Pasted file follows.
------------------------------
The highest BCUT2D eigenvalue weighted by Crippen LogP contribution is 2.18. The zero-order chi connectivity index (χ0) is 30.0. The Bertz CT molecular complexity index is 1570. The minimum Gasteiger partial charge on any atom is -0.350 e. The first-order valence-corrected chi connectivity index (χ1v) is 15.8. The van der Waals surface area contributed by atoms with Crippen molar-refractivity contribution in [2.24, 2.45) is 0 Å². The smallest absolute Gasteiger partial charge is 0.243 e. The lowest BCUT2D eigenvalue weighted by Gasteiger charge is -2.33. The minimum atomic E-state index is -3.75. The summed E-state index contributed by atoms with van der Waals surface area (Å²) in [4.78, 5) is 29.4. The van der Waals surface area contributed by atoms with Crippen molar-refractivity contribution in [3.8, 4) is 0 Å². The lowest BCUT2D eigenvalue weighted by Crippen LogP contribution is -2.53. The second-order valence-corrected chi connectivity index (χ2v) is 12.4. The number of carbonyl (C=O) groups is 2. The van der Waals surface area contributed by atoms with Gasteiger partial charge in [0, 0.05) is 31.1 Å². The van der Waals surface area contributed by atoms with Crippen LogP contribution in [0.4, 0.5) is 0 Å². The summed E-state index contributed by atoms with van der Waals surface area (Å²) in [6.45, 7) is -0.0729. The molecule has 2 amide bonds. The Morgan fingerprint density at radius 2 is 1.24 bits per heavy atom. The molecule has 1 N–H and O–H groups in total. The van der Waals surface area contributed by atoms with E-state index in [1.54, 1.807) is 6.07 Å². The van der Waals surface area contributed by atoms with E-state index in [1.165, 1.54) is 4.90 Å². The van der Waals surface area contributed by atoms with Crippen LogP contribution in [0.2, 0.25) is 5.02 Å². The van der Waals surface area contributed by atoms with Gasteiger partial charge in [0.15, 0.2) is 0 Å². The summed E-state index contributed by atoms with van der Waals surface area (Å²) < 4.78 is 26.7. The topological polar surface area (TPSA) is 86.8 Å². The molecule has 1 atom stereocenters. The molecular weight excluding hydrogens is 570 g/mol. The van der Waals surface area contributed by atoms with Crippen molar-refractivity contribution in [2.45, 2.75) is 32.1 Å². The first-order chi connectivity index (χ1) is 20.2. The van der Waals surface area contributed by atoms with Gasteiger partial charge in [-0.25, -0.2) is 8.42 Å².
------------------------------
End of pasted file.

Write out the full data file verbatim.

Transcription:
The highest BCUT2D eigenvalue weighted by Crippen LogP contribution is 2.18. The zero-order chi connectivity index (χ0) is 30.0. The Bertz CT molecular complexity index is 1570. The minimum Gasteiger partial charge on any atom is -0.350 e. The first-order valence-corrected chi connectivity index (χ1v) is 15.8. The van der Waals surface area contributed by atoms with Crippen molar-refractivity contribution in [2.24, 2.45) is 0 Å². The smallest absolute Gasteiger partial charge is 0.243 e. The lowest BCUT2D eigenvalue weighted by Gasteiger charge is -2.33. The minimum atomic E-state index is -3.75. The summed E-state index contributed by atoms with van der Waals surface area (Å²) in [4.78, 5) is 29.4. The van der Waals surface area contributed by atoms with Crippen molar-refractivity contribution in [3.8, 4) is 0 Å². The lowest BCUT2D eigenvalue weighted by Crippen LogP contribution is -2.53. The second-order valence-corrected chi connectivity index (χ2v) is 12.4. The number of carbonyl (C=O) groups is 2. The van der Waals surface area contributed by atoms with Gasteiger partial charge in [0, 0.05) is 31.1 Å². The van der Waals surface area contributed by atoms with Crippen LogP contribution in [0.4, 0.5) is 0 Å². The summed E-state index contributed by atoms with van der Waals surface area (Å²) in [6.45, 7) is -0.0729. The molecule has 2 amide bonds. The Morgan fingerprint density at radius 2 is 1.24 bits per heavy atom. The molecule has 1 N–H and O–H groups in total. The van der Waals surface area contributed by atoms with E-state index in [1.54, 1.807) is 6.07 Å². The van der Waals surface area contributed by atoms with E-state index in [1.165, 1.54) is 4.90 Å². The van der Waals surface area contributed by atoms with Crippen LogP contribution in [0.2, 0.25) is 5.02 Å². The van der Waals surface area contributed by atoms with Gasteiger partial charge in [0.15, 0.2) is 0 Å². The summed E-state index contributed by atoms with van der Waals surface area (Å²) < 4.78 is 26.7. The topological polar surface area (TPSA) is 86.8 Å². The molecule has 1 atom stereocenters. The molecular weight excluding hydrogens is 570 g/mol. The van der Waals surface area contributed by atoms with Crippen molar-refractivity contribution in [2.45, 2.75) is 32.1 Å². The first-order chi connectivity index (χ1) is 20.2. The van der Waals surface area contributed by atoms with Gasteiger partial charge in [-0.25, -0.2) is 8.42 Å².